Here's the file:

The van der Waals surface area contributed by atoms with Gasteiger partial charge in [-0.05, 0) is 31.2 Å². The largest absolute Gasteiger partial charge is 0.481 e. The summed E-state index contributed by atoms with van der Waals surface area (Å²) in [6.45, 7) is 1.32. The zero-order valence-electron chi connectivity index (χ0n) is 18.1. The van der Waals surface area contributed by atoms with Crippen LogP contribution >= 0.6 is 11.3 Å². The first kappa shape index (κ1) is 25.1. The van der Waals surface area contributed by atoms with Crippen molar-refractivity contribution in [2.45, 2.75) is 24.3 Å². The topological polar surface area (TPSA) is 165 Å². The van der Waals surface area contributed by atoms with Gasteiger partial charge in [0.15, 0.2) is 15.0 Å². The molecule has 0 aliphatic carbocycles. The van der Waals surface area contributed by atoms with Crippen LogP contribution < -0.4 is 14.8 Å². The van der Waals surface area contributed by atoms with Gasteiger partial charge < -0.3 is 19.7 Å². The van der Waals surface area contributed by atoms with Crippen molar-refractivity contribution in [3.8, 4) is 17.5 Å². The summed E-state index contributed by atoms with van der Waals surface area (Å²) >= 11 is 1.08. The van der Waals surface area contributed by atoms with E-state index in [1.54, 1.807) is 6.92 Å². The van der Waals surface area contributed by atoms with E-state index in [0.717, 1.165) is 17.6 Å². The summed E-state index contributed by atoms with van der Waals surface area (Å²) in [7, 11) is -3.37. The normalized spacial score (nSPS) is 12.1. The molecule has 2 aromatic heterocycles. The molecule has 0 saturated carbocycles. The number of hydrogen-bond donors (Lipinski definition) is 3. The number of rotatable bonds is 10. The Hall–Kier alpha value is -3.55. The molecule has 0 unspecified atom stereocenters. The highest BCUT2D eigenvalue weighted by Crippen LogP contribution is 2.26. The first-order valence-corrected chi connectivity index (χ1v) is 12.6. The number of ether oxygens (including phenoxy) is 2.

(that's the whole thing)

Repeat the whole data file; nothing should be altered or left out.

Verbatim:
The van der Waals surface area contributed by atoms with Gasteiger partial charge in [-0.05, 0) is 31.2 Å². The largest absolute Gasteiger partial charge is 0.481 e. The summed E-state index contributed by atoms with van der Waals surface area (Å²) in [6.45, 7) is 1.32. The zero-order valence-electron chi connectivity index (χ0n) is 18.1. The van der Waals surface area contributed by atoms with Crippen LogP contribution >= 0.6 is 11.3 Å². The first kappa shape index (κ1) is 25.1. The van der Waals surface area contributed by atoms with Crippen molar-refractivity contribution in [2.45, 2.75) is 24.3 Å². The topological polar surface area (TPSA) is 165 Å². The van der Waals surface area contributed by atoms with Gasteiger partial charge in [0.15, 0.2) is 15.0 Å². The molecule has 0 aliphatic carbocycles. The van der Waals surface area contributed by atoms with Crippen LogP contribution < -0.4 is 14.8 Å². The van der Waals surface area contributed by atoms with Gasteiger partial charge < -0.3 is 19.7 Å². The van der Waals surface area contributed by atoms with Crippen molar-refractivity contribution in [3.8, 4) is 17.5 Å². The summed E-state index contributed by atoms with van der Waals surface area (Å²) >= 11 is 1.08. The van der Waals surface area contributed by atoms with E-state index in [1.54, 1.807) is 6.92 Å². The van der Waals surface area contributed by atoms with E-state index in [0.717, 1.165) is 17.6 Å². The summed E-state index contributed by atoms with van der Waals surface area (Å²) in [7, 11) is -3.37. The normalized spacial score (nSPS) is 12.1. The molecule has 2 aromatic heterocycles. The molecule has 0 saturated carbocycles. The number of hydrogen-bond donors (Lipinski definition) is 3. The number of rotatable bonds is 10. The Hall–Kier alpha value is -3.55. The molecule has 0 unspecified atom stereocenters. The highest BCUT2D eigenvalue weighted by Crippen LogP contribution is 2.26. The first-order valence-corrected chi connectivity index (χ1v) is 12.6. The number of ether oxygens (including phenoxy) is 2.